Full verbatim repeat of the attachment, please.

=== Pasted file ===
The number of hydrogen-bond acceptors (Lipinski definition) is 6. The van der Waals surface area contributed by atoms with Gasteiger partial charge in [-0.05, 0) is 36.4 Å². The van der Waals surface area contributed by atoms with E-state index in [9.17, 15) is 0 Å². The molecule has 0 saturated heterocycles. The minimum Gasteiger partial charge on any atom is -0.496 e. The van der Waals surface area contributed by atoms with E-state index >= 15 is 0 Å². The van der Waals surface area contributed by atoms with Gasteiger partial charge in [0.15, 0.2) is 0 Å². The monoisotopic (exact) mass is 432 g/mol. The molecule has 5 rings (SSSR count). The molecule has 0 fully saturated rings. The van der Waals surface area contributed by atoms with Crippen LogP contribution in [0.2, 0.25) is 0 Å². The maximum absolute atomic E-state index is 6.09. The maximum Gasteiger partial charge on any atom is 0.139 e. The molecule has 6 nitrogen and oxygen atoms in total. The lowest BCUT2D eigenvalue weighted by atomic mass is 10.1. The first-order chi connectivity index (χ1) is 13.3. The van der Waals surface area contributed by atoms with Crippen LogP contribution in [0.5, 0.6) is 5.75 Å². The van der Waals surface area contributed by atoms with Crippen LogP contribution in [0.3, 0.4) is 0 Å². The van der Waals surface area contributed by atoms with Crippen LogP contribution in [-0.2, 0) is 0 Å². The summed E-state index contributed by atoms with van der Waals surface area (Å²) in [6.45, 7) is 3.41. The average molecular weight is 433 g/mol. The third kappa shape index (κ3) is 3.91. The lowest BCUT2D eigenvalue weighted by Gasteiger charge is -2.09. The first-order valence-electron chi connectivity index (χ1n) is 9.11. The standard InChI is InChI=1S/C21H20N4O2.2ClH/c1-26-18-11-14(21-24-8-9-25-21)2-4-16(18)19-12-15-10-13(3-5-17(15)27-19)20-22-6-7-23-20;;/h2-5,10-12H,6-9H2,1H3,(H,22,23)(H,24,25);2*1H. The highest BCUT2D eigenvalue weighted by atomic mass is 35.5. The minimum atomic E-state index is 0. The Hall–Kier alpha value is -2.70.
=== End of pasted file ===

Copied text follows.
The number of hydrogen-bond acceptors (Lipinski definition) is 6. The van der Waals surface area contributed by atoms with Gasteiger partial charge in [-0.05, 0) is 36.4 Å². The van der Waals surface area contributed by atoms with E-state index in [9.17, 15) is 0 Å². The molecule has 0 saturated heterocycles. The minimum Gasteiger partial charge on any atom is -0.496 e. The van der Waals surface area contributed by atoms with E-state index >= 15 is 0 Å². The van der Waals surface area contributed by atoms with Gasteiger partial charge in [0.15, 0.2) is 0 Å². The monoisotopic (exact) mass is 432 g/mol. The molecule has 5 rings (SSSR count). The molecule has 0 fully saturated rings. The van der Waals surface area contributed by atoms with Crippen LogP contribution in [0.2, 0.25) is 0 Å². The maximum absolute atomic E-state index is 6.09. The maximum Gasteiger partial charge on any atom is 0.139 e. The molecule has 6 nitrogen and oxygen atoms in total. The lowest BCUT2D eigenvalue weighted by atomic mass is 10.1. The first-order chi connectivity index (χ1) is 13.3. The van der Waals surface area contributed by atoms with Crippen LogP contribution in [0.5, 0.6) is 5.75 Å². The van der Waals surface area contributed by atoms with Crippen LogP contribution in [0.3, 0.4) is 0 Å². The van der Waals surface area contributed by atoms with Crippen LogP contribution in [-0.2, 0) is 0 Å². The summed E-state index contributed by atoms with van der Waals surface area (Å²) in [6.45, 7) is 3.41. The average molecular weight is 433 g/mol. The third kappa shape index (κ3) is 3.91. The lowest BCUT2D eigenvalue weighted by Gasteiger charge is -2.09. The first-order valence-electron chi connectivity index (χ1n) is 9.11. The standard InChI is InChI=1S/C21H20N4O2.2ClH/c1-26-18-11-14(21-24-8-9-25-21)2-4-16(18)19-12-15-10-13(3-5-17(15)27-19)20-22-6-7-23-20;;/h2-5,10-12H,6-9H2,1H3,(H,22,23)(H,24,25);2*1H. The highest BCUT2D eigenvalue weighted by atomic mass is 35.5. The minimum atomic E-state index is 0. The Hall–Kier alpha value is -2.70.